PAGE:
Aaron Alter seemed to have the kind of career prospects any young composer-pianist would dream of after receiving a graduate degree from Princeton University, where he studied with Milton Babbitt. It wasn’t to be however, at least not then. Frustrated by the emotional sterility of 12-tone music, Alter gave up composition for 25 years in the computer world.
Then he bought a Steinway piano, which led to re-launching his composing career. Alter will be in Santa Fe for his newest work, Earth Cantata, written for a chamber orchestra of 13 and eight vocalists. The world premiere is a Friday, March 3, concert by the New Mexico Performing Arts Society, along with J.S. Bach’s sacred cantata BWV 8, “Liebster Gott wenn werd ich sterben?” (“Beloved God, when will I die?”)
NMPAS Artistic Director Franz Vote commissioned Alter’s new piece, requesting that it be “in the style of Bach.” For the composer, that meant drawing inspiration from Bach’s style, not imitating it literally. “Many things in it are fundamentally original, but it’s grounded in the world of his cantatas,” he says. “I also used the notes B-A-C-H in the bass [H is the name of a note in German musical notation] and used the theme from Bach’s Art of the Fugue in one movement.”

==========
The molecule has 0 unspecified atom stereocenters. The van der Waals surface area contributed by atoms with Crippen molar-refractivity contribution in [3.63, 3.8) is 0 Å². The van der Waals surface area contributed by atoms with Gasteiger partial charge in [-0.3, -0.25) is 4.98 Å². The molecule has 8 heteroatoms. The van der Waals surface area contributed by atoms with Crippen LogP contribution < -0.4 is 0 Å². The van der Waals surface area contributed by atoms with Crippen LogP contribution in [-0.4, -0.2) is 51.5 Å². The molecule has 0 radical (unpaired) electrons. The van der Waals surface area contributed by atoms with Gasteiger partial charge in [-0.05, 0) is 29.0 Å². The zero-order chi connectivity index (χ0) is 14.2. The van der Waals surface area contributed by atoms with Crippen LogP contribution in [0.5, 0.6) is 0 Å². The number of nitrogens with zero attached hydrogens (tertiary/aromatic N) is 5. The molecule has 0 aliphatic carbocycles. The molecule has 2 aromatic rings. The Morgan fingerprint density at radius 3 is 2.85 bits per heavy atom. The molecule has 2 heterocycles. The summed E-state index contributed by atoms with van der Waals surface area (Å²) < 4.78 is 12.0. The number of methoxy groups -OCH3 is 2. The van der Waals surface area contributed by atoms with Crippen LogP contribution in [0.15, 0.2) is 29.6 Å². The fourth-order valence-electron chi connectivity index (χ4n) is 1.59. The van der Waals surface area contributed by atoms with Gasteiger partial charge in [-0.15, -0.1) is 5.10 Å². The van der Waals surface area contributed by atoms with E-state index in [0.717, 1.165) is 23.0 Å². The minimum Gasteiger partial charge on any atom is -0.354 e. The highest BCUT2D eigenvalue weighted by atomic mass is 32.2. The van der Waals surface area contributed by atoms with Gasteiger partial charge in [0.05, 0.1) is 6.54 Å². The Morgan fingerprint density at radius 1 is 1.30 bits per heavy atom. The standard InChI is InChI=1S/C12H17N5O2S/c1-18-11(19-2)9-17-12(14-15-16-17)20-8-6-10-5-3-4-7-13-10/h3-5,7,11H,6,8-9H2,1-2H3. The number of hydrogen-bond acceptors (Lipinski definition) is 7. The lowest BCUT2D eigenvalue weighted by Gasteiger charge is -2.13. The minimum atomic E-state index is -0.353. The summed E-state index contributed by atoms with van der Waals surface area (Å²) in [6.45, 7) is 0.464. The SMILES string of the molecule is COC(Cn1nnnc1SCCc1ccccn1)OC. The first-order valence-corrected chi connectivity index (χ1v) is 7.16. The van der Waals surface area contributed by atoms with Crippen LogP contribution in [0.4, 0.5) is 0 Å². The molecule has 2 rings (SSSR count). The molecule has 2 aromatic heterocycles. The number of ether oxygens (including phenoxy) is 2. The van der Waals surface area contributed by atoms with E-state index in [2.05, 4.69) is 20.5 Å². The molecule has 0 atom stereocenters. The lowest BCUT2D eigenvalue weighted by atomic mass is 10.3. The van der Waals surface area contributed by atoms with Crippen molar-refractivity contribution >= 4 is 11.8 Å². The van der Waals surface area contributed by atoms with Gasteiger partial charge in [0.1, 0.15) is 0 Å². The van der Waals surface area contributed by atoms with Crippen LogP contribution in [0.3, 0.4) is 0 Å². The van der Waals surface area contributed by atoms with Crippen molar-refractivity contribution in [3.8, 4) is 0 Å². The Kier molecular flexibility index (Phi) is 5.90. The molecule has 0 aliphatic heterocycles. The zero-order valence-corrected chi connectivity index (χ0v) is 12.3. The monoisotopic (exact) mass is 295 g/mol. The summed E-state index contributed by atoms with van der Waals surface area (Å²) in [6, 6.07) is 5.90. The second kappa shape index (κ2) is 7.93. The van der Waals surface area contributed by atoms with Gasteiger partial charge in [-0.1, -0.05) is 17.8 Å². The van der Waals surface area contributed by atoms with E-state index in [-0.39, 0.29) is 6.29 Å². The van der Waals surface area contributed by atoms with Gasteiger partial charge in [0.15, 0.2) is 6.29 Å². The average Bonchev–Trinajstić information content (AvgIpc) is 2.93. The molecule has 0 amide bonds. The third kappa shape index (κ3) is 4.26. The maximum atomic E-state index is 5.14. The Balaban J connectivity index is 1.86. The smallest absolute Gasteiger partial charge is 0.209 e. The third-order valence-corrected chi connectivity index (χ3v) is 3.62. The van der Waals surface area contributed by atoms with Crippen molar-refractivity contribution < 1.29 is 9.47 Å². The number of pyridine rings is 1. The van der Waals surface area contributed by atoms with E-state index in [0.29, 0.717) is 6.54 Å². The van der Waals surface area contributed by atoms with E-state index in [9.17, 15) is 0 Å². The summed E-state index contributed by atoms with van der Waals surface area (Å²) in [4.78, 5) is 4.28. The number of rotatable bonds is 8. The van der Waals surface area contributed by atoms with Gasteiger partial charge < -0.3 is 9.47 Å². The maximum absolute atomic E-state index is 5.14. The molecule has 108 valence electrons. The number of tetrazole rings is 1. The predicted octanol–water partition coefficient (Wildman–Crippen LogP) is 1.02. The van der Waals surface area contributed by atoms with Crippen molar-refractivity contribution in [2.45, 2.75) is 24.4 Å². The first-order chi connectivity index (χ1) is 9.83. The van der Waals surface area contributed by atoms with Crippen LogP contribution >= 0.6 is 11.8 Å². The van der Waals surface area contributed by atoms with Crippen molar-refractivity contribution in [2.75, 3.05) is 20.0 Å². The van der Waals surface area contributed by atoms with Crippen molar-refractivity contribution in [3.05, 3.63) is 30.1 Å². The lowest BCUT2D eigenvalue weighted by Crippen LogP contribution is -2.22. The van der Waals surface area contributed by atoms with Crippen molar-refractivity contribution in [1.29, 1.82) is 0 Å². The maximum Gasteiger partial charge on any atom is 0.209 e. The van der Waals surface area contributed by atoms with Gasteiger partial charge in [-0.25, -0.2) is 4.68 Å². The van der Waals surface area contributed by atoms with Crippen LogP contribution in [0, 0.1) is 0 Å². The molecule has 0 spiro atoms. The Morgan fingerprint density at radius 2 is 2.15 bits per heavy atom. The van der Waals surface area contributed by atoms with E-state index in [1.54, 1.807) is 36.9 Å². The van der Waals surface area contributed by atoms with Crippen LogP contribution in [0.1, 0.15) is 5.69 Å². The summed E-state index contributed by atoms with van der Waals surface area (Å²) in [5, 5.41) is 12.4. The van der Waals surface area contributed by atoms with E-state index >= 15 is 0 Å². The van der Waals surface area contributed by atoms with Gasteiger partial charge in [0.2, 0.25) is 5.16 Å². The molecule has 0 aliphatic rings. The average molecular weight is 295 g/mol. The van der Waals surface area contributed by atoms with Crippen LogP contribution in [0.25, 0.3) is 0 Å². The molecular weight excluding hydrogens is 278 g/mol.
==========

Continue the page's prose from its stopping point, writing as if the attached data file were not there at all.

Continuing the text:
Earth Cantata is part of what Alter calls his “new beginning,” in which the Chicago native combines aspects of the jazz and rock music he wrote and performed growing up with techniques derived from his classical training. “I liked the spontaneity of jazz, but the lack of structure frustrated me,” he says. “I liked the intellectual stimulation of the academic avant-garde but missed the emotional aspect of music. Now I can have the best of both worlds.”
The cantata’s text is a version of Psalm 66 by the highly regarded Elizabethan writer Mary Sidney Herbert. The psalm can be interpreted as an allegory about climate change, Alter says, and he was immediately captivated by Herbert’s language. “It was perfect. The rhythm was there, the cadences were there, so I set 31 lines of the poem to music.”
7 p.m. Friday, March 3, Immaculate Heart of Mary Chapel, 50 Mt. Carmel Road, $20-$60 ($25 for live-stream option), 877-466-3404, nmpas.org